WHAT IS STRESS?
The Health and Safety Executive have defined stress as: ‘The adverse reaction people have to excessive pressure or other types of demand placed on them.’
Stress is the reaction people have to excessive pressure or other types of demand placed upon them which are unmatched by their ability to cope. It is both a physiological and psychological reaction which occurs when people perceive an imbalance between the combined levels of demand placed upon them, both at home and/or at work, and their capacity to meet those demands. Stress can be positive and motivating in the short term, helping to achieve success; prolonged stress however, can lead to ill health.
As a manager your main objective should be to help your staff cope with stress within the workplace. Also the manager should do the following:
- Risk assessment to identify the potential causes and improve or eliminate these where possible.
- Deal with problems as they arise, to promote openness and a ‘blame free’ culture.
- Provide rehabilitation and support of employees suffering from stress.
IMPACT OF STRESS ON AN ORGANISATION
Stress can cause adverse effects on the organisation, including;
- Reduced staff performance and productivity
- Poor decision making
- Increase in mistakes which may lead to increased “customer” complaints
- Poor commitment to work
- Increased absenteeism due to sickness
- Increase in medical bills
- Poor work relationships
Stress in one or two people can adversely impact on others in the unit or team. For example, losing one colleague for an extended period with a stress related illness can have a dramatic impact on the workload and morale of the rest of the team. It is therefore important that managers assess and reduce the causes of stress in the workplace, in order to prevent or reduce the impact of these problems within the office.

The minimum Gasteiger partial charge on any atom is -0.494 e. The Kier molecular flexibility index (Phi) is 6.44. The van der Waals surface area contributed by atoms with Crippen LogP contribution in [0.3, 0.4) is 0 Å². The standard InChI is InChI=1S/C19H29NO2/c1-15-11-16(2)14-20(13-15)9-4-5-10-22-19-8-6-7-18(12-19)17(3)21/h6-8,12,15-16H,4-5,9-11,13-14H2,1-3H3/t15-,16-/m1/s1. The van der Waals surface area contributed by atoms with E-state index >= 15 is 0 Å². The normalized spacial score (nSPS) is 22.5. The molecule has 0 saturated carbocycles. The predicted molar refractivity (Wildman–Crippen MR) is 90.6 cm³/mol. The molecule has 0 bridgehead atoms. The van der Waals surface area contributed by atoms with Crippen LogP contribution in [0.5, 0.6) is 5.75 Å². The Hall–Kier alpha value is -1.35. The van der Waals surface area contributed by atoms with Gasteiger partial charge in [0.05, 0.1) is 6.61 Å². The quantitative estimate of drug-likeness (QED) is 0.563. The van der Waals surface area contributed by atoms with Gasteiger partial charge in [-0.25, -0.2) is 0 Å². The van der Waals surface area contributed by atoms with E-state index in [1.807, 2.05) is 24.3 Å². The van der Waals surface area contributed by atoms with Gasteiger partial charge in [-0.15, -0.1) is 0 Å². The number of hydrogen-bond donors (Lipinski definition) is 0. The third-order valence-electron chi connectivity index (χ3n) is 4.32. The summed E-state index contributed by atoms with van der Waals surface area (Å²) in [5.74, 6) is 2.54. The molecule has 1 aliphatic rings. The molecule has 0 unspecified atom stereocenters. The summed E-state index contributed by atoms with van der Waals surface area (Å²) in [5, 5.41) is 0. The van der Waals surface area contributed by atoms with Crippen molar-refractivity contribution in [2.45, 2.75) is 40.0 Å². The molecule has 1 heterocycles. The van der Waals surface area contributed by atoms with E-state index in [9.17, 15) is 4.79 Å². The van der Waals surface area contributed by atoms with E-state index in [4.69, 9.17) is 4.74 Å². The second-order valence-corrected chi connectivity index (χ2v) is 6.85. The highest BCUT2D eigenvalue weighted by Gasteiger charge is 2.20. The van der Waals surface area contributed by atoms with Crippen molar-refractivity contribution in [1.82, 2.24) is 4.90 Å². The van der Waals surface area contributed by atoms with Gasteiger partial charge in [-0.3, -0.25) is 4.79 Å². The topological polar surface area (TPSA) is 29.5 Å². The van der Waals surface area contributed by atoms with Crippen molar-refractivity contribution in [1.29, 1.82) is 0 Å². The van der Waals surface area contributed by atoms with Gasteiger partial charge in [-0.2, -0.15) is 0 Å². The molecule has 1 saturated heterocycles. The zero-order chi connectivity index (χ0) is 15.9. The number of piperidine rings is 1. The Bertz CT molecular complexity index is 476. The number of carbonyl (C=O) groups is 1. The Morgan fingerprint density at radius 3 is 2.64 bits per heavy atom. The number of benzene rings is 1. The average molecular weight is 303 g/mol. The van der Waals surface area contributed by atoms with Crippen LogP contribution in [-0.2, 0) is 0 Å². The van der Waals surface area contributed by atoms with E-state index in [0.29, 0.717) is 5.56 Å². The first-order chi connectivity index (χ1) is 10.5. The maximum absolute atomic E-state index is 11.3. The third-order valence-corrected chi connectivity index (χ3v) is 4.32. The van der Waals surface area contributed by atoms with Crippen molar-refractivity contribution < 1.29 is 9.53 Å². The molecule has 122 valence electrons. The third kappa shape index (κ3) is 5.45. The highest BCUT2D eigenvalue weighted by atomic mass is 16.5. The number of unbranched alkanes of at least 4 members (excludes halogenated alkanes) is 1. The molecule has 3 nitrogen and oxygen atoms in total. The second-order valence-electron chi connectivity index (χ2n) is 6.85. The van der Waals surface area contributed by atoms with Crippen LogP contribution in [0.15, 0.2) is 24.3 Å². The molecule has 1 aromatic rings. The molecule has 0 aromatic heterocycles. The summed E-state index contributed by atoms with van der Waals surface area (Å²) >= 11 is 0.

WORK PERFORMANCE ALTERATION
- Reduction in output or productivity
- Uncharacteristic mistakes or errors of judgement
- Poor concentration or decision making
- Deterioration in planning and control of work
- Increased absence
CHANGE IN ATTITUDE AND BEHAVIOUR
- Loss of motivation or commitment
- Working longer hours with diminished returns
- Erratic or poor time keeping
- Rapid changes in emotional mood
- Increased use of alcohol and/or cigarettes
ALTERATION IN RELATIONSHIPS AT WORK
- Tension and conflict between colleagues
- Poor relationships with clients
- Increase in employee relations or disciplinary problems
SOME CAUSES OF STRESS
There is rarely a single cause of stress and the causes may be interrelated, particularly the home / work interface. Causes of stress are referred to as stressors. Although not an exhaustive list, below are some suggested examples of stressors. It is important to remember it is the individuals’ reaction / perception to a stressor that counts not the managers / assessors reaction to the stressor.
- Poor lighting,
- Excessive noise, heat, cold or humidity,
- Perceived threat or danger,
- Excessive need to wear Personal Protective Equipment (PPE),
- Poor work environment / poor housekeeping,
- Poor transport, long journeys
- Marital breakdown,
- Children leaving/returning home,
- Family illness/ dependency,
- Financial problems,
- Poor housing,
- Moving house,
The number of death resulting from stress has increased. Managers should ensure they get professionals to train their staff on handling work related stress.
Emmanuel Akpe tweets @eakpe